Review by Steerpike
Defense Grid: The Awakening
Developer Hidden Path Entertainment
Publisher Hidden Path/TLC
Released December 8, 2008
Available for Windows XP/Vista (version reviewed), Xbox 360
Verdict: 4/5 Thumbs Up
“While it tastes great, it is less filling. But for all that, it’s simply a joy to play, and I confidently recommend it.”
Not that I Would Ever Do This
The Tower Defense game, as a genre, was invented for one reason and one reason only: to kill time while at work. Cube sheep the world over have whiled away countless hours with Desktop Tower Defense and similar Flash-based, in-browser games, one eye on the clock, one eye on the game, employing automated gun towers to drive off ever-increasing hordes of invaders. Essentially, the entire concept of tower defense games are based around the idea that you stop playing them at 5:30 and go home. The beauty of the play format is that it’s easy to waste 7.5 hours on tower defense (that allows half an hour for lunch); there’s just something so engrossing, so enjoyable about carefully placing your towers, managing money and upgrades, studying enemy paths, optimizing tower positioning, and frantically clicking as the swarm inevitably overruns your position. But it ends at 5:30.
Still, with the popularity of the genre in the workplace, it was only a matter of time before someone tried to make a serious commercial game out of the concept. The question, though, is whether people would play it. Tower defense games are intrinsically silly and unbelievable; they’re what you do at work because you don’t have access to “real” games. And along comes Hidden Path Entertainment, demanding $19.99 for a tower defense game, when most of them are available for free through your browser. The nerve! How do they get away with such a thing?
They get away with it because Defense Grid: The Awakening sports production values a quantum leap beyond those found in most tower defense games; not to mention ingenious level design, clever monsters, wonderfully varied tower options, and a storyline and characters so gleefully absurd that you’ll be in love at first click. The biggest complaint I have about Defense Grid is that I couldn’t take it to work and play it there. I had to settle for lesser tower defense games.
Defense Grid is great, and while I’d have liked it even better at $12.99, I don’t regret my purchase for a second.
Why the Thumb Up, then, and not the Gold Star? Well, price, for one. It’s really a ten dollar game. And also because I don’t know how much longevity Defense Grid will wind up having, despite the many alternative play options available. And finally, for a commercial off the shelf tower defense game, I’d have liked to see it innovate a little more beyond its browser-based brethren. It looks and plays far better, but there’s not actually that much different here. Mainly it misses out on the Big Prize because, while it tastes great, it’s less filling. But for all that, it’s simply a joy to play, and I confidently recommend it.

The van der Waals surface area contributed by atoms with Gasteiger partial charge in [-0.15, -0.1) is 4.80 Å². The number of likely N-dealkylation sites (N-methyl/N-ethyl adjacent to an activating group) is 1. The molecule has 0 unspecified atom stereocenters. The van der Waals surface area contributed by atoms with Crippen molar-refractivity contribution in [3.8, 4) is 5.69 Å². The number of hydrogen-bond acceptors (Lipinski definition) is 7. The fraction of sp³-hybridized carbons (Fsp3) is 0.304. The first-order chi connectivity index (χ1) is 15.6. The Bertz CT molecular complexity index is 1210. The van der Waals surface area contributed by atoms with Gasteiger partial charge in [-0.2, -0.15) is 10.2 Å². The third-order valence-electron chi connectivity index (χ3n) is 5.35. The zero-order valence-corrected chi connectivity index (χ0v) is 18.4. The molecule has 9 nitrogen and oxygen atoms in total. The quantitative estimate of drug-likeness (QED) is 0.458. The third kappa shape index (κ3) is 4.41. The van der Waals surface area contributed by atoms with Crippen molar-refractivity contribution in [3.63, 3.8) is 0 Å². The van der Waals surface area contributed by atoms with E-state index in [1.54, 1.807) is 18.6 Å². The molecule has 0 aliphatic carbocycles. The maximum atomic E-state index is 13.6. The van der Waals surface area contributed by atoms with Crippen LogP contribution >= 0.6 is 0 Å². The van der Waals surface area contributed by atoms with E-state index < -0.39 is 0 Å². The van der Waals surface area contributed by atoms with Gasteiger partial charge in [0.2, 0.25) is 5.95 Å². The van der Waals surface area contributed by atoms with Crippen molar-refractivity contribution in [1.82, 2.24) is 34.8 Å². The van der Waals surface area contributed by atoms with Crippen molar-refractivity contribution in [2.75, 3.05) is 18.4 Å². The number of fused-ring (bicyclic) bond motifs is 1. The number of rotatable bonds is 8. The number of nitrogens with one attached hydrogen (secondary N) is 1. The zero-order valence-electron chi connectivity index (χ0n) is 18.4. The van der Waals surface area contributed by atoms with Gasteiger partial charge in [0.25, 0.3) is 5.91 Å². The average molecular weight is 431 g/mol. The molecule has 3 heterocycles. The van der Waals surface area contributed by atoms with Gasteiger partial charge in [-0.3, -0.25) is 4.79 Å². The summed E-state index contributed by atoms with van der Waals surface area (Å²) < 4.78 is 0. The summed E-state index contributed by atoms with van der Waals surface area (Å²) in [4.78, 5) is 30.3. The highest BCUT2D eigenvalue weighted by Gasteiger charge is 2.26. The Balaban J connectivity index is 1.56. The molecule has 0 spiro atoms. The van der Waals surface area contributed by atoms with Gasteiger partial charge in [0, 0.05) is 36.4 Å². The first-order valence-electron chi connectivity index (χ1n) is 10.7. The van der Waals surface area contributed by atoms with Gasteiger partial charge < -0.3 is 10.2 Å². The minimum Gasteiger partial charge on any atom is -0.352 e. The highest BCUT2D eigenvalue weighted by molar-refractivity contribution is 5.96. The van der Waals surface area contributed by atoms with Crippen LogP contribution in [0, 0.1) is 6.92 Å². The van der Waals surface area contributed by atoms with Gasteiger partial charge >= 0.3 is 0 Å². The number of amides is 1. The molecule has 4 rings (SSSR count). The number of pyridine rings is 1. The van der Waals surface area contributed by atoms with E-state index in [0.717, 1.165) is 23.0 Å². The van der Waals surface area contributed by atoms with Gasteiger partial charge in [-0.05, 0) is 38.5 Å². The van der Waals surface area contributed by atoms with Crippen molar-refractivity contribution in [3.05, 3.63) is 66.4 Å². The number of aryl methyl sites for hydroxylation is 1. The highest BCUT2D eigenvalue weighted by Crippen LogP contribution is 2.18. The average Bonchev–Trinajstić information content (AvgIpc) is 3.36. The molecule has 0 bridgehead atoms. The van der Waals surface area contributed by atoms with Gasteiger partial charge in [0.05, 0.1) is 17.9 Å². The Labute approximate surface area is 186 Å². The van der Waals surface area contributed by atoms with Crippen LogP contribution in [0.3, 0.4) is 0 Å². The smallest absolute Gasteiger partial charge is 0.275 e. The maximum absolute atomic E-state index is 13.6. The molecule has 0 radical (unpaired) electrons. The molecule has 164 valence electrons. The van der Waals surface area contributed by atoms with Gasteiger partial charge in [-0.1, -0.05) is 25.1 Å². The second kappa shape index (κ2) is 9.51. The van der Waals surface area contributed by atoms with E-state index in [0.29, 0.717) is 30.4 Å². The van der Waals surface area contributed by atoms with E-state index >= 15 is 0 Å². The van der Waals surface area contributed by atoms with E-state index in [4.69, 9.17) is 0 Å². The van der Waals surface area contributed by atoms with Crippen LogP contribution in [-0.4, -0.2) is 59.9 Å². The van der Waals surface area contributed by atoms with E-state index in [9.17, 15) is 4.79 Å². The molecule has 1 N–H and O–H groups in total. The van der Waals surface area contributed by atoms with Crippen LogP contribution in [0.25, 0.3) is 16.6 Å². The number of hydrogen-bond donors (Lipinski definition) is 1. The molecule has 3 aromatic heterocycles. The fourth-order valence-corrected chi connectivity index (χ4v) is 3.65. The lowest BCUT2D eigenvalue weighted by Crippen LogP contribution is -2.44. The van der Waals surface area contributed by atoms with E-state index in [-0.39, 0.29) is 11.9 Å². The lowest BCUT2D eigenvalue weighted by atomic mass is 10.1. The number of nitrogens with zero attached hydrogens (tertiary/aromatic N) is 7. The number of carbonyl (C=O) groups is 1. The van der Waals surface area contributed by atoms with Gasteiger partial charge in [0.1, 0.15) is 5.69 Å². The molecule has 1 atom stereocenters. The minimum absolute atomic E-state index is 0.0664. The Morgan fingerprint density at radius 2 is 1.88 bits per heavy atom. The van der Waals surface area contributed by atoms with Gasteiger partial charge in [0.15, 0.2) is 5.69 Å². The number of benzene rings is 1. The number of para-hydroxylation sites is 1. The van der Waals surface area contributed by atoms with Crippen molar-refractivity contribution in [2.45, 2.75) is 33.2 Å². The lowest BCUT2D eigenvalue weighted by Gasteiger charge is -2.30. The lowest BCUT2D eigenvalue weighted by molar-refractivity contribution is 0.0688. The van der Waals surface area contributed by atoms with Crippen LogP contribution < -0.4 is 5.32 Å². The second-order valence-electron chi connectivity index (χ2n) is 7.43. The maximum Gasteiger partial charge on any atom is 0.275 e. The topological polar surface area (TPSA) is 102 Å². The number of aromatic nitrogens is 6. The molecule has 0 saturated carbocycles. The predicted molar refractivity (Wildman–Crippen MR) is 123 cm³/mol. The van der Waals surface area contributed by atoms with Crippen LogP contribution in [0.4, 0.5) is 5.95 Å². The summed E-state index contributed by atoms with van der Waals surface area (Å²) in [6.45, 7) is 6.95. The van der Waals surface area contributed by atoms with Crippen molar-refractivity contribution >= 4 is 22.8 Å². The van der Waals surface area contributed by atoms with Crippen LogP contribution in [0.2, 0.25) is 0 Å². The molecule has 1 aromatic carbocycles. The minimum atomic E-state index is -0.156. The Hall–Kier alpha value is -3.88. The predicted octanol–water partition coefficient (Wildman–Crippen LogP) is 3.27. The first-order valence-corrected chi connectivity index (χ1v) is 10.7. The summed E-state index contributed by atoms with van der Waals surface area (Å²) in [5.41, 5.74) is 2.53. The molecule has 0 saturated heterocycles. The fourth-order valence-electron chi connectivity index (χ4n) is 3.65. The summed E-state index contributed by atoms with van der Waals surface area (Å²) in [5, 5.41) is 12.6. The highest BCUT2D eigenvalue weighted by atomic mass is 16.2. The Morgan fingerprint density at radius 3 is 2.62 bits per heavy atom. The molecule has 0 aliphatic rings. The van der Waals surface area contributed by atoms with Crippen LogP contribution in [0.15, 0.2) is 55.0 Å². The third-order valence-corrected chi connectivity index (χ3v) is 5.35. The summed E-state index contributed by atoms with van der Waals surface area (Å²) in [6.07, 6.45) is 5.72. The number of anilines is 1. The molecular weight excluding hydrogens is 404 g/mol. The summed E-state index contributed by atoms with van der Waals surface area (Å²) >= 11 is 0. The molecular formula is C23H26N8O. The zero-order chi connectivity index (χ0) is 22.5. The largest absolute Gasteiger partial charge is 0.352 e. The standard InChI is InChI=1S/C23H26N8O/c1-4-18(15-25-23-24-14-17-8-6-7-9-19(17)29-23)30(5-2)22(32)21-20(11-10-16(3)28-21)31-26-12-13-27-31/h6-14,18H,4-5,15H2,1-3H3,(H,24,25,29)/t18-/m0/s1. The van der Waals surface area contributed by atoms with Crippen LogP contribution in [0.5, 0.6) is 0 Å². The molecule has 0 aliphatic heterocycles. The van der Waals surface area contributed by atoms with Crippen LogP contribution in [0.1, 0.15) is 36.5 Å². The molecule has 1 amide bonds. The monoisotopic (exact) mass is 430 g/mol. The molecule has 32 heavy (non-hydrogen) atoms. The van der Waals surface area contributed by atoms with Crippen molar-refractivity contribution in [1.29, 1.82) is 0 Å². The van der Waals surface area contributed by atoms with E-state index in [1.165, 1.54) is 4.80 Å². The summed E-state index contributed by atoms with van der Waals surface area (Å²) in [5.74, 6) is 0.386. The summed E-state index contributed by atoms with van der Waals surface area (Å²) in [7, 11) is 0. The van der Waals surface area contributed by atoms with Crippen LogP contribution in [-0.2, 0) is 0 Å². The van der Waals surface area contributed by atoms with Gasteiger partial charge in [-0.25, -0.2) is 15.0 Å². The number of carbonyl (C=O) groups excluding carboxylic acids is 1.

(Aliens + The Energizer Bunny)/ Recoilless Rifles = Tower Defense
“What’s a tower defense game?” our multitude of non-gaming readers (hi Mom) ask.
Well, Mom, I’ll tell you.
Tower defense is a strategy genre in which the player is tasked with protecting something – sometimes an exit, or in the case of Defense Grid, a pile of precious power cores that sit in a heap at a power station on the game board. In order to protect his charge, the player spends resources to build towers of different kinds: gun towers, towers that launch explosives, towers that slow time, towers that help nearby towers see better, and so on. Towers are typically invulnerable and have unlimited ammunition, but building them and upgrading their capabilities costs a lot of money, so you can’t just place them willy-nilly.
In Defense Grid, Mom, your adversaries are “aliens.” That’s all you ever find out about them and all you need to know. They come in different shapes and sizes, and they want the power cores. In each level, they enter through one or more points and trudge relentlessly toward their goal, taking fire from your towers as they go. If they reach the power station, they grab some cores and trudge relentlessly toward the exit, which may be the same way they came in or may be some other location entirely.
Aliens can’t pass through towers unless there is no other path available to them. The trick, therefore, is to place your towers in such a way that you guide the aliens’ path, so it takes them as long as humanly possible to reach the power station and as long as humanly possible to reach the exit. Because the longer their path is, the more time your towers will have to pummel them. And since you get extra cash by killing aliens, you can slowly upgrade your defense grid with better and better towers. Each level you must survive a set number of alien waves, then you move on to the next.